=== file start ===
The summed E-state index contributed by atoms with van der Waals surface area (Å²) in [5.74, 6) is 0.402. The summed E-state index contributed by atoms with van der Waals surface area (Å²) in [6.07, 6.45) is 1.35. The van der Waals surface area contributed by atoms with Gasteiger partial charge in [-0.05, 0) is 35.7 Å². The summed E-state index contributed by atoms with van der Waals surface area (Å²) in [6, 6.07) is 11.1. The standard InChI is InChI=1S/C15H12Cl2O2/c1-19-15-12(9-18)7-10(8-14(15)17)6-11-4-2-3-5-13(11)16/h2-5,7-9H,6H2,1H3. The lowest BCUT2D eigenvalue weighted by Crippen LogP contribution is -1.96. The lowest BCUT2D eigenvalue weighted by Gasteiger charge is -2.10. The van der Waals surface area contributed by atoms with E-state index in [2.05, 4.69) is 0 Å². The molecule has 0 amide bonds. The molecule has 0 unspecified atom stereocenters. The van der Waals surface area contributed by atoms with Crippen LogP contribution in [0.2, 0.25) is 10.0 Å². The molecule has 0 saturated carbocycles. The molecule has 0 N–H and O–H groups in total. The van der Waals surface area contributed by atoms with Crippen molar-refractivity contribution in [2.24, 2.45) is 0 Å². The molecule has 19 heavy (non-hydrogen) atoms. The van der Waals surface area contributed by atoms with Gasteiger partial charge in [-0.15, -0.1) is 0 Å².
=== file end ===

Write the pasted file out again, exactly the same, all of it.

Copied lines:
The summed E-state index contributed by atoms with van der Waals surface area (Å²) in [5.74, 6) is 0.402. The summed E-state index contributed by atoms with van der Waals surface area (Å²) in [6.07, 6.45) is 1.35. The van der Waals surface area contributed by atoms with Gasteiger partial charge in [-0.05, 0) is 35.7 Å². The summed E-state index contributed by atoms with van der Waals surface area (Å²) in [6, 6.07) is 11.1. The standard InChI is InChI=1S/C15H12Cl2O2/c1-19-15-12(9-18)7-10(8-14(15)17)6-11-4-2-3-5-13(11)16/h2-5,7-9H,6H2,1H3. The lowest BCUT2D eigenvalue weighted by Crippen LogP contribution is -1.96. The lowest BCUT2D eigenvalue weighted by Gasteiger charge is -2.10. The van der Waals surface area contributed by atoms with E-state index in [2.05, 4.69) is 0 Å². The molecule has 0 amide bonds. The molecule has 0 unspecified atom stereocenters. The van der Waals surface area contributed by atoms with Crippen LogP contribution in [0.2, 0.25) is 10.0 Å². The molecule has 0 saturated carbocycles. The molecule has 0 N–H and O–H groups in total. The van der Waals surface area contributed by atoms with Crippen molar-refractivity contribution in [2.24, 2.45) is 0 Å². The molecule has 19 heavy (non-hydrogen) atoms. The van der Waals surface area contributed by atoms with Gasteiger partial charge in [-0.15, -0.1) is 0 Å².